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Quit screwing around: magnetic retrieval of an appendiceal foreign body

Open AccessPublished:March 14, 2022DOI:https://doi.org/10.1016/j.vgie.2022.02.006

      Video

      (mp4, (54.09 MB)

      Narration of case and demonstration of appendiceal foreign body removal using a novel magnetic catheter.

      Background

      Appendiceal foreign bodies are uncommon but can lead to serious adverse events such as appendicitis and perforation. Patients can remain asymptomatic for many years before these adverse events develop. Data on incidence and optimal management are limited and largely restricted to case reports in both adults and children.
      • Antonacci N.
      • Labombarda M.
      • Ricci C.
      • et al.
      A bizarre foreign body in the appendix: a case report.
      • Balch C.M.
      • Silver D.
      Foreign bodies in the appendix. Report of eight cases and review of the literature.
      • Geddes T.G.
      • Fernandez B.
      • Duffy B.L.
      Foreign body in the appendix.
      • Hartin Jr., C.W.
      • Lau S.T.
      • Caty M.G.
      Metallic foreign body in the appendix of 3-year-old boy.
      • Sama C.B.
      • Aminde L.N.
      • Njim T.N.
      • et al.
      Foreign body in the appendix presenting as acute appendicitis: a case report.
      • Song Y.S.
      • Covarrubias D.A.
      • Nardi P.M.
      Foreign body appendicitis.
      In a review spanning 100 years with 250 identified case reports, objects that were sharp, thin, stiff, and pointed increased the risk of adverse events.
      • Klingler P.J.
      • Seelig M.H.
      • DeVault K.R.
      • et al.
      Ingested foreign bodies within the appendix: a 100-year review of the literature.
      Timely intervention is recommended before the development of localized inflammation or perforation. Laparoscopic appendectomy has traditionally been the treatment of choice in these cases, but endoscopic retrieval has emerged as an alternative approach given advances in endoscopic technique and endoluminal devices.

      Case

      A 65-year-old male carpenter presented for evaluation of back pain and radiculopathy. A CT of the lower spine was ordered, and scout films incidentally visualized a radio-opaque, sharp foreign body in the right lower quadrant, suggestive of a metallic screw. A subsequent CT scan confirmed the location of the screw in the appendiceal lumen (Fig. 1). The patient had a vague recollection of possible ingestion, but the exact timeframe was unknown. He was asymptomatic and did not endorse any abdominal pain. Surgical consultation was obtained with initial plans for appendectomy. However, he was first referred to gastroenterology by the surgical team to attempt endoscopic retrieval.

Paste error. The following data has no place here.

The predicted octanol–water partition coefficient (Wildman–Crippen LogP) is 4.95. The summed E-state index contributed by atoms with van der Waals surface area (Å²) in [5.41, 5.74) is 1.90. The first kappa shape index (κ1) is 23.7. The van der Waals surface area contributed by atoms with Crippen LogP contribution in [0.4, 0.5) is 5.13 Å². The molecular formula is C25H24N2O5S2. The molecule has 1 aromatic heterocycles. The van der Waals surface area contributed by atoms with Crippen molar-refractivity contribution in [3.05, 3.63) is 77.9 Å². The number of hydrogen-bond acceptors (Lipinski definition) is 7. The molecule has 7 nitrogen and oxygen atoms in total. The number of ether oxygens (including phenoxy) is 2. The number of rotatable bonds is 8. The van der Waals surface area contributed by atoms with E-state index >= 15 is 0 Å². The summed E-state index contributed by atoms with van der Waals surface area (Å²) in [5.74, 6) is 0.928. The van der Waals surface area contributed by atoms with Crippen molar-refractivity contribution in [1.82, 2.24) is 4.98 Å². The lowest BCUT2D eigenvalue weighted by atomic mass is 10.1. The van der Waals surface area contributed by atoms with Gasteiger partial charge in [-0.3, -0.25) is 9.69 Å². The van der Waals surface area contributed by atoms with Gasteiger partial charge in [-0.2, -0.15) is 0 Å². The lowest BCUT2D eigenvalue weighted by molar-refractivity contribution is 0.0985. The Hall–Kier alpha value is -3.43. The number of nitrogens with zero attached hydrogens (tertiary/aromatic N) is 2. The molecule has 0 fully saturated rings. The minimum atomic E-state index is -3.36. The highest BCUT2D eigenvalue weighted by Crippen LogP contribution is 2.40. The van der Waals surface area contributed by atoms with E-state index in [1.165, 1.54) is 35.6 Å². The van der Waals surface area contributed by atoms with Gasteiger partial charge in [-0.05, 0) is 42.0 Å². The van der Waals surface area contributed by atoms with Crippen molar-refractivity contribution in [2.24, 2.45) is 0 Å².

Figure thumbnail gr1
      Figure 1Scout film (A) and CT of the abdomen (B) showing a metallic screw in the right lower quadrant.

      Procedure

      A CF-HQ190 (Olympus, Tokyo, Japan) adult colonoscope fitted with a cap was used to intubate the cecum and visualize the appendiceal orifice. Because of its location in the distal appendix, the screw could not be visualized directly but was seen on fluoroscopy (Fig. 2). Initial attempts at removal included intubation of the appendiceal lumen and flooding of the appendix with water, as well as blind retrieval using a standard polypectomy snare and rat tooth forceps. After multiple unsuccessful attempts, it was decided that magnetic-based removal may be effective in retrieving the metallic screw (Video 1, available online at www.giejournal.org).
      Figure thumbnail gr2
      Figure 2Screw in the distal appendix as seen on fluoroscopy.
      Nasal bridle kits stocked in many endoscopy units consist of strong magnetic-tipped catheters to facilitate bridle exchange across the nasal septum to secure nasoenteric tubes. The magnetic tip from the end of the nasal bridle was cut, fitted to a standard snare catheter, and secured using zinc oxide tape (Fig. 3). The catheter, now equipped with a magnet on the distal end, was introduced through the working channel of the colonoscope and advanced into the appendix. The catheter was maneuvered to allow contact with and extraction of the metallic screw with withdrawal of the catheter.
      Figure thumbnail gr3
      Figure 3Novel magnetic catheter derived from nasal bridle kit.

      Outcome

      The patient did well postprocedurally, and appendectomy was deferred. Surgical intervention is planned to address his initial symptoms of back pain and radiculopathy. Endoscopic retrieval of appendiceal foreign bodies can be challenging because of limited visualization, small luminal diameter, and variable anatomy. Appendiceal position is highly variable, and the appendix has been described as “the only organ with no anatomy.”
      • Ellis H.
      • Mahadevan V.
      Anatomy of the caecum, appendix and colon.
      It is most commonly in a retrocecal position but can also be found paracecal, subcecal, pelvic, or retroileal. In this case, the screw was in the distal portion of a long, paracecal appendix and was localized with fluoroscopy. Endoscopists should consider various options for successful foreign body removal, using fluoroscopy when available. When conventional methods are unsuccessful, the use of innovative, cross-platform devices like the magnetic catheter described here may prevent the need for abdominal surgery.

      Disclosure

      Dr Law is a consultant for ConMed and Medtronic; and receives royalties from UpToDate. All other authors disclosed no financial relationships.

      Supplementary data

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